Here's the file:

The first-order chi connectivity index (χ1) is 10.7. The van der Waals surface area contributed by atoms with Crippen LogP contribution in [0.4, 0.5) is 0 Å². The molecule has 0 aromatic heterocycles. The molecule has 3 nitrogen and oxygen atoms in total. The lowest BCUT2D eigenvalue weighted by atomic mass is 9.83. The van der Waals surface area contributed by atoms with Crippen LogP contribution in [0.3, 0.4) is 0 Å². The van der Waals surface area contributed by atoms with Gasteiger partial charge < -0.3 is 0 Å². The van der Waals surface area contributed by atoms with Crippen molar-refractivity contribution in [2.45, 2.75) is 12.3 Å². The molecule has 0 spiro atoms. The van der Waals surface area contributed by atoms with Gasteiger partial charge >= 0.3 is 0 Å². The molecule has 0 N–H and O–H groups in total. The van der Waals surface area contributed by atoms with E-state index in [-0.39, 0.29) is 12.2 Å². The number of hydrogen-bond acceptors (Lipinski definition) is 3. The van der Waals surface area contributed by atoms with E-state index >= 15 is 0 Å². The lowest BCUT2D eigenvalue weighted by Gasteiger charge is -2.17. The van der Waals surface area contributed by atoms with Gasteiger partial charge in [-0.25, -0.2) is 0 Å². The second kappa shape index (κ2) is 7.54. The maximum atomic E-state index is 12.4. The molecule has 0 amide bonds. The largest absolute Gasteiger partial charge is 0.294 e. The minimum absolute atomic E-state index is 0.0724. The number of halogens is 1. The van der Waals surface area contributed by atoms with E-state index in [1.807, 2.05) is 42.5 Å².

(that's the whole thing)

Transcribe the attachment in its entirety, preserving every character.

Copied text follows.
The first-order chi connectivity index (χ1) is 10.7. The van der Waals surface area contributed by atoms with Crippen LogP contribution in [0.4, 0.5) is 0 Å². The molecule has 0 aromatic heterocycles. The molecule has 3 nitrogen and oxygen atoms in total. The lowest BCUT2D eigenvalue weighted by atomic mass is 9.83. The van der Waals surface area contributed by atoms with Crippen LogP contribution in [0.3, 0.4) is 0 Å². The van der Waals surface area contributed by atoms with Gasteiger partial charge < -0.3 is 0 Å². The van der Waals surface area contributed by atoms with Crippen molar-refractivity contribution in [2.45, 2.75) is 12.3 Å². The molecule has 0 spiro atoms. The van der Waals surface area contributed by atoms with Gasteiger partial charge >= 0.3 is 0 Å². The molecule has 0 N–H and O–H groups in total. The van der Waals surface area contributed by atoms with E-state index in [-0.39, 0.29) is 12.2 Å². The number of hydrogen-bond acceptors (Lipinski definition) is 3. The van der Waals surface area contributed by atoms with E-state index >= 15 is 0 Å². The lowest BCUT2D eigenvalue weighted by Gasteiger charge is -2.17. The van der Waals surface area contributed by atoms with Gasteiger partial charge in [-0.25, -0.2) is 0 Å². The second kappa shape index (κ2) is 7.54. The maximum atomic E-state index is 12.4. The molecule has 0 amide bonds. The largest absolute Gasteiger partial charge is 0.294 e. The minimum absolute atomic E-state index is 0.0724. The number of halogens is 1. The van der Waals surface area contributed by atoms with E-state index in [1.807, 2.05) is 42.5 Å².